The last successful constitutional amendments were passed in 2007, with the support of 94.09 percent of graduate student voters and 83.17 percent of undergraduate voters.
The first amendment stipulated that if no candidate slate received the majority of votes, the winner of the election would be decided by the “Instant Runoff Voting” procedure, and the second stated that the ASSU President and Vice President could be removed from office by a four-fifths vote from both the Senate and the GSC.
The third amendment, which was rejected by President Hennessy, would have inserted the phrase “that portion” into a clause regarding the approval of the ASSU’s budget.
Last spring, the Governing Documents Commission, chaired by outgoing ASSU President Michael Cruz ’12 and Senate parliamentarian Alex Kindel ’14, proposed a complete overhaul of the Constitution.
According to former senator Brianna Pang ’13, a special contributor to the proposed Constitution, the proposal included updates to “reflect current times,” as well as cleaner language and a specific change to align Stanford’s standard of proof policy with federal law.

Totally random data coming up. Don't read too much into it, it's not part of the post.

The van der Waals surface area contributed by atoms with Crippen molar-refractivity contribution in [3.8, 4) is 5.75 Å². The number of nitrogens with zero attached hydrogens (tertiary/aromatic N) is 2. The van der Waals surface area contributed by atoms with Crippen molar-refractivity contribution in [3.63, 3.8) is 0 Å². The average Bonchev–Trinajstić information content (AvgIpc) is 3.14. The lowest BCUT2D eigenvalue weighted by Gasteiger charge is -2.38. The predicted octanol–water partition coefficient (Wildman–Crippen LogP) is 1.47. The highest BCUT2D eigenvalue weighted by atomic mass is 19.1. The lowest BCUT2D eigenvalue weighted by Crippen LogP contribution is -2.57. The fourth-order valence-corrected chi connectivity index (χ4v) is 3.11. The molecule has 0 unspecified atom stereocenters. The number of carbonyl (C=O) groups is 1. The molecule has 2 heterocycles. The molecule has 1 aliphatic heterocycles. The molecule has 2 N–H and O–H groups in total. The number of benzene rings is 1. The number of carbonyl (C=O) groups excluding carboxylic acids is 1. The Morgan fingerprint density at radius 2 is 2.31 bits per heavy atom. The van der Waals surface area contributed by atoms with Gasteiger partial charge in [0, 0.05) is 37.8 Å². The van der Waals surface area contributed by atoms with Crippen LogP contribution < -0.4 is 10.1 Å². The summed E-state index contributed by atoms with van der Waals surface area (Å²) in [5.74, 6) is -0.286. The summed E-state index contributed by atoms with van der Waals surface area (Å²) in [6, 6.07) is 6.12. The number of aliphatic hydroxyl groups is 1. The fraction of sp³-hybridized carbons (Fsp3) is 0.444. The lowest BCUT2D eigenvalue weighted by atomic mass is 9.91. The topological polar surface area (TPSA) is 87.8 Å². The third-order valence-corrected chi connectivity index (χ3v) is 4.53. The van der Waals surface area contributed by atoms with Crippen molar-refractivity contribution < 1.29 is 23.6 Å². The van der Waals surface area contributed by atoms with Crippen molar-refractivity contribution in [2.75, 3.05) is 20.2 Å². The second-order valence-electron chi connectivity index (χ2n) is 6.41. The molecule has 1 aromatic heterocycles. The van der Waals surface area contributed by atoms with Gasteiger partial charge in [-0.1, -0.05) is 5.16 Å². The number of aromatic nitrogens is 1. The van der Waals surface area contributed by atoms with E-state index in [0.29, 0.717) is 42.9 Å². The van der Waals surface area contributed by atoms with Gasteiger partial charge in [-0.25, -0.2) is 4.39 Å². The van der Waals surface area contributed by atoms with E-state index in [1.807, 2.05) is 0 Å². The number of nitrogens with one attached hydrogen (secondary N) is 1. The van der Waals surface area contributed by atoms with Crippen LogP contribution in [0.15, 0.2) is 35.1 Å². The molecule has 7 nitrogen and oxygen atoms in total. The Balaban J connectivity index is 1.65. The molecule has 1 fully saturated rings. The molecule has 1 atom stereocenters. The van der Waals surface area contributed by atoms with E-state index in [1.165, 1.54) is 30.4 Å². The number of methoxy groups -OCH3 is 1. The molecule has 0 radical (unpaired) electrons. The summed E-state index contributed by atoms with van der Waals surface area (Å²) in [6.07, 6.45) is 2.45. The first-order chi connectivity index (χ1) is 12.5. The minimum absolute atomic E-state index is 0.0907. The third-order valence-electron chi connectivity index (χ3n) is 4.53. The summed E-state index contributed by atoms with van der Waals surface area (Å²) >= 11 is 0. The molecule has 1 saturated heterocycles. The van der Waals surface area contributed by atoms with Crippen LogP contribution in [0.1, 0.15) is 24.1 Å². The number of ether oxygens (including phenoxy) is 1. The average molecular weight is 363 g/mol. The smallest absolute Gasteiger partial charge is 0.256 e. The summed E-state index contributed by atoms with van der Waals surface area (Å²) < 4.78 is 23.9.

The proposed Constitution also provided for the creation of the ASSU Student Legislature, which would have combined the Senate and GSC, and the ASSU Steering Committee, which would have coordinated the activities of the ASSU governing bodies and the administration.
After extensive criticism from former ASSU Executives and Senators materialized, focusing on the lack of a review period and the near-complete removal of protections afforded students accused of Fundamental Standard violations, the Senate and GSC both failed to provide the necessary two-thirds approval for the revised Constitution to appear on the spring ballot.
“After getting feedback from people and debating a lot of the issues and making it available to the public, it just fell behind the timeline, and then the next Senate never picked it up again,” Pang said. “There were just a lot of things that people disagreed on. Both legislative bodies came to the conclusion that we just weren’t ready for it.”